First look at Hatching and Transparency in AutoCAD 2011

image Out in San Francisco during the AutoCAD 2011 Product Launch Event I took a first look at 3D Surfaces inside AutoCAD 2011. As powerful as 3D AutoCAD has become, 2D remains a mainstay of what many AutoCAD users do on a daily basis. After all it’s still 2D plan sheets that get things built.

On the 2D side, Hatching is by far one of the biggest enhancements to the 2011 release of AutoCAD. I’ve made my opinion of the Ribbon no secret in recent years. For me the AutoCAD 2009 Ribbon left a lot to be desired, but the addition of contextual tabs in 2010 made it one of my favorite parts of AutoCAD. You may recall the contextual Editor tab for Mtext inside AutoCAD 2011. This year the trend continues with the HATCH command. Say goodbye to the bulky Hatch dialog, and hello to what I think is a wonderful execution of what contextual editor Ribbon tabs can and should be. Just push play on the video below to have a look at some of the hatch improvements inside AutoCAD 2011.

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Creating Custom Contextual Ribbon Tabs in AutoCAD 2010

I certainly hope everyone had a wonderful Christmas, and got to spend some quality time with your family. Thanks to a rather historical snow the Saturday before Christmas, here in Richmond, VA we did still have snow on the ground for Christmas.  Aside from the big piles of snow found in nearly every parking lot throughout town, by the morning after Christmas all the snowmen had melted away.

One of my favorite enhancements to AutoCAD 2010 was the contextual ribbon tabs.  In fact, contextual tabs are one of the biggest reasons I have come to actually like the Ribbon.  Out of the box Autodesk provides a number of contextual tabs for all sorts of things like xref’s and more.  Like many things in AutoCAD, the true power of Contextual Ribbon tabs if the fact you build and customize your own Contextual Ribbon tabs.

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Creating Multiline Ribbon Tool Display Names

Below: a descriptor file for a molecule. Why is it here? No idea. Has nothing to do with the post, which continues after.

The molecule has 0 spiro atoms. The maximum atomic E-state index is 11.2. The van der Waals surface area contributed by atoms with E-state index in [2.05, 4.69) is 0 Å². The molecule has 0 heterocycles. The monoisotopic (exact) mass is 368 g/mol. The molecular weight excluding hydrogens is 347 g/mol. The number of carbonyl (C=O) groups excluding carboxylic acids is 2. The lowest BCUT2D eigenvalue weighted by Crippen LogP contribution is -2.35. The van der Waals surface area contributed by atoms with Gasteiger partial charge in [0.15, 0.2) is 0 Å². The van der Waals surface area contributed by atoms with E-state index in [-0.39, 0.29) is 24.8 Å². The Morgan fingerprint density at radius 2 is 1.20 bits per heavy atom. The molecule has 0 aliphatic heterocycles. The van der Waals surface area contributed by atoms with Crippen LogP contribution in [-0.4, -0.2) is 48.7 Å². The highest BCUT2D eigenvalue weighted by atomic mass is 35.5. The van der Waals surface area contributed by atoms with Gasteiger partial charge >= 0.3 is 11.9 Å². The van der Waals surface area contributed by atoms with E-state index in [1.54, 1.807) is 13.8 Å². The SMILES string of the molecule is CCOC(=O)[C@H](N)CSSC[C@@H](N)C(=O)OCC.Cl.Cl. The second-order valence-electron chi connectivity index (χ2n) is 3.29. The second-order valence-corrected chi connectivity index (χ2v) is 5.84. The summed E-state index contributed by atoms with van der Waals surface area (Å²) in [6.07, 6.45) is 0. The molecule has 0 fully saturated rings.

image Recently I’ve had a few people ask me about modifying the display names of ribbon tools inside AutoCAD 2010. More specifically; how to make AutoCAD show the display name for a tool on two lines (not just one). With the question growing in popularity, I figured it was time to make a quick post on the topic.

The solution is as simple as knowing about the code “\n”. When entered into the Display Name field inside the CUI command, AutoCAD will convert it into a line break. To help those unfamiliar with the CUI command, I’ve recorded a quick video demonstrating how to use this simple, but powerful code.

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Easily find Ribbon Commands

image_thumb.pngAs illustrated by my blogging frequency, the last several weeks have been incredibly busy. During that time I had the chance to speak with a large number of AutoCAD (and its many vertical flavors like Civil 3D) users, and answer some of their burning questions. As you might imagine, I fielded a diverse range of questions, many of which I intend to use as inspiration for a number of upcoming blog posts. Certainly one of my most asked questions was some derivative of “Where can I find ___ command in AutoCAD 2010?”